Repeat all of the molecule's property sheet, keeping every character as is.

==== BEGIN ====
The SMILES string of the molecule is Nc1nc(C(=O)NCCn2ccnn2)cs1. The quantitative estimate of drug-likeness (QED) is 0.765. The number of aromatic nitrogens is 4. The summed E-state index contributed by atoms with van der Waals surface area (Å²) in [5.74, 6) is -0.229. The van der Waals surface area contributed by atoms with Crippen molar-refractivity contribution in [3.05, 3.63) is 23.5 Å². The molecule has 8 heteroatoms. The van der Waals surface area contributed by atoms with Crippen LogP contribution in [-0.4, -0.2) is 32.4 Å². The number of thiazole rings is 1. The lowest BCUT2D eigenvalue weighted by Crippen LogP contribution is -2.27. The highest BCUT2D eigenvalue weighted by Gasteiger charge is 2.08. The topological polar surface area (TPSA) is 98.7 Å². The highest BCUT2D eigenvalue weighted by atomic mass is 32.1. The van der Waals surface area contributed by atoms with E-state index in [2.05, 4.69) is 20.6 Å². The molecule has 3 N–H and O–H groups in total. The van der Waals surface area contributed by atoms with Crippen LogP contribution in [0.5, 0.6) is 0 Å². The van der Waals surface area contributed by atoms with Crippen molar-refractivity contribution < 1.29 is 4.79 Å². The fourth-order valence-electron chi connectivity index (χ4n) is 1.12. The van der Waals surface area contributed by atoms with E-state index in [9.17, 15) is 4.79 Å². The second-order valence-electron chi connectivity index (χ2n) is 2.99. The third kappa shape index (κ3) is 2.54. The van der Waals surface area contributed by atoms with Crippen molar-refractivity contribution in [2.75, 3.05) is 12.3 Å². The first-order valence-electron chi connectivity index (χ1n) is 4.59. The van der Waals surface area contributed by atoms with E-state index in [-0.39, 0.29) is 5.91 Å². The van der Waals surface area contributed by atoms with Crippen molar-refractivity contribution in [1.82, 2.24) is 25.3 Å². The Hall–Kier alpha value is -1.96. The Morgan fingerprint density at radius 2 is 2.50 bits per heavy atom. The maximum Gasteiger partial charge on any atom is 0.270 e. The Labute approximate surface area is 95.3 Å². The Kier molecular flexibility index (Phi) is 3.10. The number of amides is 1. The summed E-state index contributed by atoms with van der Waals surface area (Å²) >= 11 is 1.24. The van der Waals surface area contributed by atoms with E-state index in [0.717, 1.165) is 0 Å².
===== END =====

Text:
The SMILES string of the molecule is Nc1nc(C(=O)NCCn2ccnn2)cs1. The quantitative estimate of drug-likeness (QED) is 0.765. The number of aromatic nitrogens is 4. The summed E-state index contributed by atoms with van der Waals surface area (Å²) in [5.74, 6) is -0.229. The van der Waals surface area contributed by atoms with Crippen molar-refractivity contribution in [3.05, 3.63) is 23.5 Å². The molecule has 8 heteroatoms. The van der Waals surface area contributed by atoms with Crippen LogP contribution in [-0.4, -0.2) is 32.4 Å². The number of thiazole rings is 1. The lowest BCUT2D eigenvalue weighted by Crippen LogP contribution is -2.27. The highest BCUT2D eigenvalue weighted by Gasteiger charge is 2.08. The topological polar surface area (TPSA) is 98.7 Å². The highest BCUT2D eigenvalue weighted by atomic mass is 32.1. The van der Waals surface area contributed by atoms with E-state index in [2.05, 4.69) is 20.6 Å². The molecule has 3 N–H and O–H groups in total. The van der Waals surface area contributed by atoms with Crippen LogP contribution in [0.5, 0.6) is 0 Å². The van der Waals surface area contributed by atoms with Crippen molar-refractivity contribution < 1.29 is 4.79 Å². The fourth-order valence-electron chi connectivity index (χ4n) is 1.12. The van der Waals surface area contributed by atoms with E-state index in [9.17, 15) is 4.79 Å². The second-order valence-electron chi connectivity index (χ2n) is 2.99. The third kappa shape index (κ3) is 2.54. The van der Waals surface area contributed by atoms with Crippen molar-refractivity contribution in [2.75, 3.05) is 12.3 Å². The first-order valence-electron chi connectivity index (χ1n) is 4.59. The van der Waals surface area contributed by atoms with E-state index in [-0.39, 0.29) is 5.91 Å². The van der Waals surface area contributed by atoms with Crippen molar-refractivity contribution in [1.82, 2.24) is 25.3 Å². The Hall–Kier alpha value is -1.96. The Morgan fingerprint density at radius 2 is 2.50 bits per heavy atom. The maximum Gasteiger partial charge on any atom is 0.270 e. The Labute approximate surface area is 95.3 Å². The Kier molecular flexibility index (Phi) is 3.10. The number of amides is 1. The summed E-state index contributed by atoms with van der Waals surface area (Å²) >= 11 is 1.24. The van der Waals surface area contributed by atoms with E-state index in [0.717, 1.165) is 0 Å².